Setting limits for artificial intelligence


If AI systems make decisions solely on the basis of data and algorithms, it leads to ethically problematic outcomes

At the end of November, 18 countries put forth the first detailed international agreement on protective measures to combat the misuse of artificial intelligence. The signatories of this 20-page document call upon companies that design and use AI to develop and deploy these technologies in a way that protects their customers and the general public from misuse. But aside from laws and international conventions, does artificial intelligence also need to conform to human values and moral standards? “We should set the highest possible standards for AI systems to make sure that ethical principles are taken into account in the development of these technologies,” says Sarah Spiekermann-Hoff, professor at the WU Institute for Information Systems and Society. Major AI developers are already exploring ways of putting this approach into practice. For example, a group of AI developers has launched an alternative to ChatGPT, named Claude, which uses Constitutional AI techniques to achieve better alignment with human-rights-based principles in its chat conversations. In addition, some companies have already put in place specific procedures to ensure that human values and legal principles are taken into account in the development of AI systems. According to Spiekermann-Hoff, this is already the case in many areas, ranging from food to car production.

AI misuse

Even if developers take great care when designing AI systems, there is still no guarantee that the technology will not be misused. When AI development tools are distributed and made publicly available, malicious forces can use the power of this software to set up dangerous AI models on social networks, for example. “These things are difficult to prevent in an internet culture that cherishes anonymity and the non-authentication of participants as a value in itself,” Spiekermann-Hoff points out. “Today, anyone can use social networks anonymously or under a pseudonym without undergoing any substantial authentication. This means that with the appropriate technical skills, anyone can spread malicious AI and manipulative AI-generated content such as deep fake images without getting caught.” According to the researcher, a mandatory real-name policy would be a first step for bringing more responsibility to these platforms. This is a very controversial issue, however, because it would make the use of pro-democracy networks very dangerous in many non-democratically governed countries.

More trust in social media than trust in people

It has been shown that that people today trust social media more than they trust other people. As Spiekermann-Hoff explains, “This has to do with our traditional reverence for the power of machines. People love their innovations and believe that they only ever bring good to the world, that they are neutral, robust, and reliable. At the same time, we have a deeply rooted mistrust of humans, their emotional control, ability to think, their logic, and their rationality.” Our blind reliance of computers is, for instance, exemplified by the fact that AI programs have played a central role in the discrimination of minorities and people with non-mainstream views for around a decade now. For example, applications from job seekers are filtered out if they are too creative. “This includes those who deviate from the mainstream and no longer use the keywords that the AI searches for as criteria for good ratings,” explains Spiekermann-Hoff. The clients who commission these AI systems are often unaware of this fact at first and, out of shame and habit, it is then difficult for them to change course and switch to a different approach once they find out.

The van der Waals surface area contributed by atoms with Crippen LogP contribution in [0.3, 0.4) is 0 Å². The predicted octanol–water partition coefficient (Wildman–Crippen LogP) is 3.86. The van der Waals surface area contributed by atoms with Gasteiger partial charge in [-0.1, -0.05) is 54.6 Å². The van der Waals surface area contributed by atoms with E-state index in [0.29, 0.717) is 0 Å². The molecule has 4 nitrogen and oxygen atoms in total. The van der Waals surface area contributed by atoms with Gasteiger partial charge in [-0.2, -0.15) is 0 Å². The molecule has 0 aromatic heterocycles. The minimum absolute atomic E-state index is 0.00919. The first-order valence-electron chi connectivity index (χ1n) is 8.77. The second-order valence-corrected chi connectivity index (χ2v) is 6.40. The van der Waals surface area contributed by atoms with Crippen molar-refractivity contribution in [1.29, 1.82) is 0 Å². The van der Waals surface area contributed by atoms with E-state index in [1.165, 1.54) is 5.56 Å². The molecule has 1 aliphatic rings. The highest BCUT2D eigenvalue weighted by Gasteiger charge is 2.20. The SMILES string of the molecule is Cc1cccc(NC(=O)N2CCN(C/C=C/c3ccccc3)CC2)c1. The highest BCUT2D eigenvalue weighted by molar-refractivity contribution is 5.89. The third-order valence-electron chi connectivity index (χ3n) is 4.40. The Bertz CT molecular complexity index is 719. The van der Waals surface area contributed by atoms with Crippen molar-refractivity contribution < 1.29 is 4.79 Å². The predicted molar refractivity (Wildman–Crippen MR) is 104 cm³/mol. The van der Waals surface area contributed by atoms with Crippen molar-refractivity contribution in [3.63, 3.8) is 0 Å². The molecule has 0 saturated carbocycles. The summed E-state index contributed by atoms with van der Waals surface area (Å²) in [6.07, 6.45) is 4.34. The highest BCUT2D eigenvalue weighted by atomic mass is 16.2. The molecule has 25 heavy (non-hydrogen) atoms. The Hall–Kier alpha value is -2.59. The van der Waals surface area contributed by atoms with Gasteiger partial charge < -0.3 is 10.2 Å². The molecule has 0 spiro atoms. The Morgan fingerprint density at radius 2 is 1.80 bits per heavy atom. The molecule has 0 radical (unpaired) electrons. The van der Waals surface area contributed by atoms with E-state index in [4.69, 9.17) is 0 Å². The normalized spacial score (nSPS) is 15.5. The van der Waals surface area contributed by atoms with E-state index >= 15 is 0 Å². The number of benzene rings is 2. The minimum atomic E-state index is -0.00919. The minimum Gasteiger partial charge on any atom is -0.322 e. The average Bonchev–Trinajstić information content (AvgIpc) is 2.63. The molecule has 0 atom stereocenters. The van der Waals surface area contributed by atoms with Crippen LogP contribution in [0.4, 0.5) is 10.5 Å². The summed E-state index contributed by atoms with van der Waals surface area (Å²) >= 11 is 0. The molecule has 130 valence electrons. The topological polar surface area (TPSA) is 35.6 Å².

Faulty face recognition

Authoritarian regimes increasingly employ automated systems, such as facial recognition technology used to surveil and suppress political activists. However, these technologies also harbor risks for the governments that use them because AI is very susceptible to errors and can create enormous collateral damage, for example in cases where completely innocent people are prosecuted or misclassified. As Spiekermann-Hoff points out, “Authoritarian regimes that still believe in the power of AI should ask themselves whether they are ready to accept the massive collateral damage to their societies.” According to Professor Spiekermann-Hoff, as a first step, humanity needs to learn how to build value-based AI to prevent damage. The alternative would be to end up in a brutal techno-fascist scenario where no one takes responsibility anymore and humans are completely at the mercy of AI systems.

[Translate to English:] Portrait Spiekermann

About Sarah Spiekermann-Hoff

Sarah Spiekermann-Hoff has served as head of the WU Institute for Information Systems and Society since 2009. She is a renowned researcher, author, speaker, and digital ethics consultant. In 2021, Spiekermann-Hoff was one of the 14 authors who published the “Manifesto in Defense of Democracy and the Rule of Law in the Age of Artificial Intelligence.” The document calls for a comprehensive catalog of measures to protect against “governmental and non-governmental abuses of power.”

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